The documents I used were warrants, indictments, examinations, eyewitness accounts, and a drawing of Giles Corey being pressed to death. On Eyewittnesshistory.com I found a good introduction of the trials that also introduces Martha Corey. I was also able to find primary sources from Martha’s trial on etext.virginia.edu. I believe these sources will be valuable to the lesson because they will introduce students to the witchcraft trials and the students will also get a quick case study of one of the victims. To add to the story I included a picture and description of her husband’s, Giles Corey, death.
This lesson could be taught across many grade levels, I will teach it in 8th grade. I will teach this lesson in my Colonies Unit. This lesson will address Colorado History Standard #1 which reads “Formulate appropriate hypotheses about United States history based on a variety of historical sources and perspectives.” It will specifically hit the evidence outcome “a” which reads “Use and interpret documents and other relevant primary and secondary sources pertaining to United States history from multiple perspectives.”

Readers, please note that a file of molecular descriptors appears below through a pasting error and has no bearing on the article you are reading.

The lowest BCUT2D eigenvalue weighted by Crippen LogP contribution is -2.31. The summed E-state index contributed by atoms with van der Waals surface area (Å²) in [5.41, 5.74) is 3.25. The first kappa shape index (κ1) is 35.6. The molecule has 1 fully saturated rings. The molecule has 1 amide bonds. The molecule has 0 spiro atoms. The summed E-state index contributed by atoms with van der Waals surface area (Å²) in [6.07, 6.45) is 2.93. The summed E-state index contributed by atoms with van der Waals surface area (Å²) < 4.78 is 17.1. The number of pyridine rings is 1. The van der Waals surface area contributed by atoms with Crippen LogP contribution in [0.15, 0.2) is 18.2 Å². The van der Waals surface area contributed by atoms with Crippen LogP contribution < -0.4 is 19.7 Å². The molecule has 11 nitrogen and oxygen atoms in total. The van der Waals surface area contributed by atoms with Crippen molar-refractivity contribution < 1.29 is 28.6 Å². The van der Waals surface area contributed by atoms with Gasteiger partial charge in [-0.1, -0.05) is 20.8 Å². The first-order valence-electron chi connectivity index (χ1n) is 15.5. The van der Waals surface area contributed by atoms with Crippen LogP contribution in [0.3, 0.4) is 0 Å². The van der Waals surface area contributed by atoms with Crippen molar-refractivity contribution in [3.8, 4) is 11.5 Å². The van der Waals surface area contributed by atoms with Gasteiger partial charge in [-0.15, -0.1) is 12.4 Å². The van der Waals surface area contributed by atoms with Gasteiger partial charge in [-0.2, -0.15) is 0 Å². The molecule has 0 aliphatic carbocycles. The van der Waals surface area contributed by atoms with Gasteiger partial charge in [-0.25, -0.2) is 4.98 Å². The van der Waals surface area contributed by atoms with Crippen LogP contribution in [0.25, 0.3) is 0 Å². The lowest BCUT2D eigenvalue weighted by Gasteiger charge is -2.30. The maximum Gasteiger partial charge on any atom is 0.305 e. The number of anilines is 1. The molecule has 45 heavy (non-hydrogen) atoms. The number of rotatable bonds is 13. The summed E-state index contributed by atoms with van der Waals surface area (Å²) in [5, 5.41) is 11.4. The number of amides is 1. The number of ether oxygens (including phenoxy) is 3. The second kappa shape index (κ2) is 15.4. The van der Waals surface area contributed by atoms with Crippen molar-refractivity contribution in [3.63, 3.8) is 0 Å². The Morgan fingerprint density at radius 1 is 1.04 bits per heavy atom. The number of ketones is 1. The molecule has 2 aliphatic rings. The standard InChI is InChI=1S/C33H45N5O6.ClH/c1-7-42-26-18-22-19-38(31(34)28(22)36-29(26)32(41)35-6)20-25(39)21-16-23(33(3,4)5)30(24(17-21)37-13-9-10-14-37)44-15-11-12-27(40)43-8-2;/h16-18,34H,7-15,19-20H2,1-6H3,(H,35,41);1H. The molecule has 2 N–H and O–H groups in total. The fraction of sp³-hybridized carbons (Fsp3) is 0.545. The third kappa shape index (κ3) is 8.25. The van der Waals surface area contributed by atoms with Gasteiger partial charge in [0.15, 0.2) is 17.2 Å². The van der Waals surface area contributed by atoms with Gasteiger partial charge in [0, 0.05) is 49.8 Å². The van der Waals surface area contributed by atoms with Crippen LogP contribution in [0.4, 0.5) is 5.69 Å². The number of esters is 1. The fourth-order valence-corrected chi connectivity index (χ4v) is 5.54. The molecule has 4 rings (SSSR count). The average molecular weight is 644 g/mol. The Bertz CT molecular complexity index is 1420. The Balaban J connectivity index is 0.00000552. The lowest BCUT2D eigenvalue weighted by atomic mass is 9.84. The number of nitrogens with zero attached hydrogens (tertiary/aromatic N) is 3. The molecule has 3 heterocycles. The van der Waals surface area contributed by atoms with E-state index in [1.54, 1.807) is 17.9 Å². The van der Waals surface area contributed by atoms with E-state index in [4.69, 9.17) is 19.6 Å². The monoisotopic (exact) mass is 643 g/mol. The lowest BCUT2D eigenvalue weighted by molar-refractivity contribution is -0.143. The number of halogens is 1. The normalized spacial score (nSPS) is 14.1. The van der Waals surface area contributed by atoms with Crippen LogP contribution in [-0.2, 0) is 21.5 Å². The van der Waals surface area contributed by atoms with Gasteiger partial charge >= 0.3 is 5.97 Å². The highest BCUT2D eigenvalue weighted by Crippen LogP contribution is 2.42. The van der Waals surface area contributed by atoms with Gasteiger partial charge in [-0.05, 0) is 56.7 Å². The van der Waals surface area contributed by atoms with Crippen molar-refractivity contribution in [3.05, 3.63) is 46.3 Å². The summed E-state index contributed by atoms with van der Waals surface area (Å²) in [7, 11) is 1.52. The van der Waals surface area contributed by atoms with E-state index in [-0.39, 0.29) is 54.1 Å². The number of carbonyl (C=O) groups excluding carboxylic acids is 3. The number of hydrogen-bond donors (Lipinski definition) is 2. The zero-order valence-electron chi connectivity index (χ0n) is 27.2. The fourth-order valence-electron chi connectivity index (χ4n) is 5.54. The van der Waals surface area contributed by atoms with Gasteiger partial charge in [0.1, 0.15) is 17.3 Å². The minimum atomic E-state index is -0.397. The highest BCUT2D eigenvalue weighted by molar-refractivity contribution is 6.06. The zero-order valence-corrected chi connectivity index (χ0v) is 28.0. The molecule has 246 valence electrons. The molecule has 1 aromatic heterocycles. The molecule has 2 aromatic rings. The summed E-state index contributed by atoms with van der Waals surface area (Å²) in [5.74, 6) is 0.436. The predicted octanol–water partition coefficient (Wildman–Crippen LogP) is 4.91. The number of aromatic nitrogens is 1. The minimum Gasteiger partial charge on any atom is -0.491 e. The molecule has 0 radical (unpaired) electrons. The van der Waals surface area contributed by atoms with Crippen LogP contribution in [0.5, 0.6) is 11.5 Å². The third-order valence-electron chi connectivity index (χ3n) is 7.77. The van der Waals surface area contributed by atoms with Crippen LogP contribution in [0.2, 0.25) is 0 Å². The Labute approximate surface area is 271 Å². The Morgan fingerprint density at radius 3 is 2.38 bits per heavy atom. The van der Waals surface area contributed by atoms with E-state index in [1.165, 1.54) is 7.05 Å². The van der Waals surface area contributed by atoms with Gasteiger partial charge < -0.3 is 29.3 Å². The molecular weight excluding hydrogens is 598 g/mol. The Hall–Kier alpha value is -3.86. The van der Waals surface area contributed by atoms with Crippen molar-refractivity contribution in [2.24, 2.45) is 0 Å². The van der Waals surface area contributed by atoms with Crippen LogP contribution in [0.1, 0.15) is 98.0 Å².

All sources used are found online. I also plan to use a smart board to help students analyze documents.
Essential questions that applies to this lesson:
What were the Salem Witchcraft Trials?
Who were the Corey’s?
What did people do to be accused of witchcraft?
(depends a bit on students prior knowledge and where a teacher wants to take the lesson)
Goals/Objectives can include:
I will examine the Salem Witchcraft Trials of 1692 and explain specific acts people were accused of.
I will analyze the case of Martha Corey to obtain a better understanding of the Salem Witch Trials of 1692.
My overall goal of this lesson is to give students a general knowledge of the Salem Witch Trials and to have a basic understanding of what type of behavior “witches” were accused of. To be fair, this lesson leaves out a lot of content (in large part of the amount of time I can commit to) and can easily be expanded by giving students information on Salem. Such as land, political, and religious disputes between families in Salem but I do think this less will reach my overall goal stated above.
Sequence of Activities:
Warm up (10 min.)- Why were people accused of Witchcraft?
What were the Salem Witch Trials of 1692?